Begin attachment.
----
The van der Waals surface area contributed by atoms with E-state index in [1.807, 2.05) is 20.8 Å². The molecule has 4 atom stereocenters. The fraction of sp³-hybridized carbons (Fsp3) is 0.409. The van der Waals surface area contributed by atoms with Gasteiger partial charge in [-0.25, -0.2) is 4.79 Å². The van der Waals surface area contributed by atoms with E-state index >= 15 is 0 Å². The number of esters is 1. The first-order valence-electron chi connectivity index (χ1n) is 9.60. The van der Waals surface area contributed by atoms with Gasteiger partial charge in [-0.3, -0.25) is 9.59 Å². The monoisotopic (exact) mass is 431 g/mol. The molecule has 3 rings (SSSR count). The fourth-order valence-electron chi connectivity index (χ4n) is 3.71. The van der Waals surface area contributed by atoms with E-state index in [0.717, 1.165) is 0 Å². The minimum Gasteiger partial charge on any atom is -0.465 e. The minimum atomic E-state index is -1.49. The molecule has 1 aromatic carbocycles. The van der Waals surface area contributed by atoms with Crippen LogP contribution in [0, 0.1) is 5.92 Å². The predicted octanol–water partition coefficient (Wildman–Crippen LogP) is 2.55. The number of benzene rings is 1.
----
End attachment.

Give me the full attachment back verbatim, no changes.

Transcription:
The van der Waals surface area contributed by atoms with E-state index in [1.807, 2.05) is 20.8 Å². The molecule has 4 atom stereocenters. The fraction of sp³-hybridized carbons (Fsp3) is 0.409. The van der Waals surface area contributed by atoms with Gasteiger partial charge in [-0.25, -0.2) is 4.79 Å². The van der Waals surface area contributed by atoms with E-state index >= 15 is 0 Å². The number of esters is 1. The first-order valence-electron chi connectivity index (χ1n) is 9.60. The van der Waals surface area contributed by atoms with Gasteiger partial charge in [-0.3, -0.25) is 9.59 Å². The monoisotopic (exact) mass is 431 g/mol. The molecule has 3 rings (SSSR count). The fourth-order valence-electron chi connectivity index (χ4n) is 3.71. The van der Waals surface area contributed by atoms with E-state index in [0.717, 1.165) is 0 Å². The minimum Gasteiger partial charge on any atom is -0.465 e. The minimum atomic E-state index is -1.49. The molecule has 1 aromatic carbocycles. The van der Waals surface area contributed by atoms with Crippen LogP contribution in [0, 0.1) is 5.92 Å². The predicted octanol–water partition coefficient (Wildman–Crippen LogP) is 2.55. The number of benzene rings is 1.